The code above is really simple. The line that makes the Heroku deployment possible is the following:

const port = process.env.PORT || 4200;

Here we are saying that if there’s an environment variable PORT the bootstrap server will use its value as listening port, otherwise it defaults to 4200.

Next I instruct Express.js to get the static content from the dist/application-name folder and to redirect each requests to index.html so that Angular can manage it.

Modifying the package.json file

The next thing to do is to modify the package.json file to allow for some information that Heroku needs.

"scripts": {
    "ng": "ng",
    "start:dev": "ng serve",
    "start": "node server.js",
    "build": "ng build --configuration=production",
    "test": "ng test",
    "lint": "ng lint",
    "e2e": "ng e2e",
    "heroku-prebuild": "npm i -g @angular/cli"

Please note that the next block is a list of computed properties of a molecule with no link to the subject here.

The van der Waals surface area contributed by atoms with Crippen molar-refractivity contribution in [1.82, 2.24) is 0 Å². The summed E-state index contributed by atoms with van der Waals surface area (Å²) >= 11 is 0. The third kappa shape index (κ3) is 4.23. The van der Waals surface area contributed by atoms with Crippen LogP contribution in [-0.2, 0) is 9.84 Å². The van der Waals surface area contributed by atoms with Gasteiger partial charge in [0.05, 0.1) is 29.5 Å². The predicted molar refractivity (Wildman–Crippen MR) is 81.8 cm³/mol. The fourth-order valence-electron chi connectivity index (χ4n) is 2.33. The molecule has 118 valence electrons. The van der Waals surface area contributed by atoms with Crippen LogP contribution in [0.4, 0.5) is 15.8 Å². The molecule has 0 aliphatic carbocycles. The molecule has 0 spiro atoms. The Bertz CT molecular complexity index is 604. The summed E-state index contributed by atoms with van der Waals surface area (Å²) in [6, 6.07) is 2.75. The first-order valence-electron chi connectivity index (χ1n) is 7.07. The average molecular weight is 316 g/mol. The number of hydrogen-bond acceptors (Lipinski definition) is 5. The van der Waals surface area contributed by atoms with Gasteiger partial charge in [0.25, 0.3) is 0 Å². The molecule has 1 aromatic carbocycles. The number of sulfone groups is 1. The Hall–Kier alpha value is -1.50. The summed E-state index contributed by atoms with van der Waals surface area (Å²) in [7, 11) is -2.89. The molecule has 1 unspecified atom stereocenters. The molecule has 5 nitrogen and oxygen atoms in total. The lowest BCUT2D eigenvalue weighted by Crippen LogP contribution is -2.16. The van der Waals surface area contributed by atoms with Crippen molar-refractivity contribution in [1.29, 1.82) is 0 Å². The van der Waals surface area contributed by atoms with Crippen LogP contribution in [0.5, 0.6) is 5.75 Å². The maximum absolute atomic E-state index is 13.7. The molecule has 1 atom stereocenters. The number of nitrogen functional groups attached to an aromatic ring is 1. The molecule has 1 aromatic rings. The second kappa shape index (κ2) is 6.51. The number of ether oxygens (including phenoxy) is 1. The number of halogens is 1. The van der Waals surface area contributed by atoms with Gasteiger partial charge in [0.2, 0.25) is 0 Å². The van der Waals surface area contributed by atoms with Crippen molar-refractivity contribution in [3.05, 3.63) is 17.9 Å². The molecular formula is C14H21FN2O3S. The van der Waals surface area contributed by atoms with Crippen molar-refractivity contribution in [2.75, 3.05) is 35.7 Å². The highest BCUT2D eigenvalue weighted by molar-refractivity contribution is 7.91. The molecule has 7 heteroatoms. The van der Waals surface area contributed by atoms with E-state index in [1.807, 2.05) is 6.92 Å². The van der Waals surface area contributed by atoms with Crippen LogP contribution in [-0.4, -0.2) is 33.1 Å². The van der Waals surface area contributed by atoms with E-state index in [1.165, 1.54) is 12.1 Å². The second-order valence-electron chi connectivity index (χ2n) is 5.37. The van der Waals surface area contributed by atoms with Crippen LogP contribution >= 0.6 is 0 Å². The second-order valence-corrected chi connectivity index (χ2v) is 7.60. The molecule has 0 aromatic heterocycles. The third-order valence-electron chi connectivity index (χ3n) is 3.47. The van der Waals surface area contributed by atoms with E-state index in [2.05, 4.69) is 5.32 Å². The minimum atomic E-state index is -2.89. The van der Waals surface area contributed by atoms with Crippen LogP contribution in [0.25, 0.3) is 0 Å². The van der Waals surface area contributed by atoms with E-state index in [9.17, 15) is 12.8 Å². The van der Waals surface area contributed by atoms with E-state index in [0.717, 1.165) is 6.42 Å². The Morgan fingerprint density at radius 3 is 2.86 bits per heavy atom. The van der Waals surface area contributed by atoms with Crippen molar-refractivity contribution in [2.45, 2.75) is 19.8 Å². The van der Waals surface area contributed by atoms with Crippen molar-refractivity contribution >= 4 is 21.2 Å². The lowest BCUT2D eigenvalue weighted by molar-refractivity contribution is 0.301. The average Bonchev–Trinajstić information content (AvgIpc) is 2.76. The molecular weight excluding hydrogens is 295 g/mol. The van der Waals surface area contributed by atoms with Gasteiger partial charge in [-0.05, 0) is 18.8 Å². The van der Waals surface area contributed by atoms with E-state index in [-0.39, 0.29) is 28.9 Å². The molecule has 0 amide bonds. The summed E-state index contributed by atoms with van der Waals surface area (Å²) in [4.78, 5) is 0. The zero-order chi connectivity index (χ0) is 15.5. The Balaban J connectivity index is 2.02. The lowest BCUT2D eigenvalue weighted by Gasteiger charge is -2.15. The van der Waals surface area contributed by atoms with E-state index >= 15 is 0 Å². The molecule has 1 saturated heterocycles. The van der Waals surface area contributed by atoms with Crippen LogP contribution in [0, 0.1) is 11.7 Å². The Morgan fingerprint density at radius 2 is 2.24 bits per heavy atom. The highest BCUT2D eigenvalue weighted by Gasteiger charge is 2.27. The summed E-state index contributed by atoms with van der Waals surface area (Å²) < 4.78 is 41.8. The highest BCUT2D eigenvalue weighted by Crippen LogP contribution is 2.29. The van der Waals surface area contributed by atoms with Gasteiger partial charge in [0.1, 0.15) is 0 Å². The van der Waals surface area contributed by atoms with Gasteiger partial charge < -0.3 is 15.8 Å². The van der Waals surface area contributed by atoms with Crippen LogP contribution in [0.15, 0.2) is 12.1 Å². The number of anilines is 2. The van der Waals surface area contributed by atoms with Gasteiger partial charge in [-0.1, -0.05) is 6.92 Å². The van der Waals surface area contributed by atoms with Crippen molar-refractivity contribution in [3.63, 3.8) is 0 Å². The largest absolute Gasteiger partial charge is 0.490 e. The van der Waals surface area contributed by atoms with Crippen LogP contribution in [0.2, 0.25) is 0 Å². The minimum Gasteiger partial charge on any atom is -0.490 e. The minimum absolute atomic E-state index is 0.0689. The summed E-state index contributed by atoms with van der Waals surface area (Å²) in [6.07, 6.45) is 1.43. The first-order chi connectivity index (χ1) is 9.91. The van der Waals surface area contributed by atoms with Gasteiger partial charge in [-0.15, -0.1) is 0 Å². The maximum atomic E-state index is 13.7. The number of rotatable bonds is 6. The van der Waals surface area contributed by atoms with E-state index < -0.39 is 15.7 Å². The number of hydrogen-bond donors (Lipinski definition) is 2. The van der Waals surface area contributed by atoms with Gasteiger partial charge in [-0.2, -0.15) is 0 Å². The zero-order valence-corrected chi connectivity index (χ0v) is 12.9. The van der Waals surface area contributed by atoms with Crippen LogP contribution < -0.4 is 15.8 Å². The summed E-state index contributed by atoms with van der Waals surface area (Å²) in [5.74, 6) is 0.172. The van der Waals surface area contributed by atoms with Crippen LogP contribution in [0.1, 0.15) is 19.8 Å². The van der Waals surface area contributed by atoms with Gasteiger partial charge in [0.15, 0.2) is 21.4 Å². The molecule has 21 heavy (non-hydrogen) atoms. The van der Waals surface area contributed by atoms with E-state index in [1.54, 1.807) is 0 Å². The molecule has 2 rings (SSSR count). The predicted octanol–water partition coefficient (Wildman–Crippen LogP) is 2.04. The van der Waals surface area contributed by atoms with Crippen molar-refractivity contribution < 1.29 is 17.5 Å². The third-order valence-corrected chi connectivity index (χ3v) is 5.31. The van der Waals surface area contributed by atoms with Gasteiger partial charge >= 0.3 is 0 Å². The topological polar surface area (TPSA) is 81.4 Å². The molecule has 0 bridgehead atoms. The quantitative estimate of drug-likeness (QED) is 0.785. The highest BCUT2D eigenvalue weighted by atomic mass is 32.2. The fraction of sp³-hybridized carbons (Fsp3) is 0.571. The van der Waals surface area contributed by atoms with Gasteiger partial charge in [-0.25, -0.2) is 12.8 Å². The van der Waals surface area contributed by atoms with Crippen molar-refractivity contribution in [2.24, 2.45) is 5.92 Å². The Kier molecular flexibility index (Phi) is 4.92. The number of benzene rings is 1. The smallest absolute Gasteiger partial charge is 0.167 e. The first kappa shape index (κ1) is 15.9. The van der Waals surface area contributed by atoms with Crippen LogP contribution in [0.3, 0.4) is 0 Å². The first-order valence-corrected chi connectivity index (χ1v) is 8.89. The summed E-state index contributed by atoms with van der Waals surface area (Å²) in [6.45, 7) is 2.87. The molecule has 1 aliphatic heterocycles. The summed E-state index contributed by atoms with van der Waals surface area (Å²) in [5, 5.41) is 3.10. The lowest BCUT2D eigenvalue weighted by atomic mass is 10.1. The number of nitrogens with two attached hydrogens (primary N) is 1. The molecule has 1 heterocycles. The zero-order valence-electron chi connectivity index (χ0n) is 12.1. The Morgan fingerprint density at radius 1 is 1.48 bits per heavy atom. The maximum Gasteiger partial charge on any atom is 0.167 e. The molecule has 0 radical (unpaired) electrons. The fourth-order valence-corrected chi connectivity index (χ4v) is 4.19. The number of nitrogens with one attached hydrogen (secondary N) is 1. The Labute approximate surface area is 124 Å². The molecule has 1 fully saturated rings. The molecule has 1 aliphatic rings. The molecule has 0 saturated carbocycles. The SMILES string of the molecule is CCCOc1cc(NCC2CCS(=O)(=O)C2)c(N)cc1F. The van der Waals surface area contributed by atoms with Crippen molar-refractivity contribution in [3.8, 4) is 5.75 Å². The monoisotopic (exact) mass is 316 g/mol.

"engines": {
    "node": "14.x",
    "npm": "7.x"

Here I modified the default start script and call it start:dev to differentiate it from the production start script, which Heroku invokes after deployment to start your application.

The start script executes the server.js file which I described above.

Another change is in the build script which now passes a –configuration=production parameter to activate a production build. As explained in this article, the –configuration=production argument triggers Angular to copy the content of the environment.prod.ts file to environment.ts. As the entire code relies on the content of the environment.ts file, we are sure to always have the right content: either the dev values in the default configuaration, or the production values when the build is triggered with this additional argument.

The other thing to note is this line:

"heroku-prebuild": "npm i -g @angular/cli"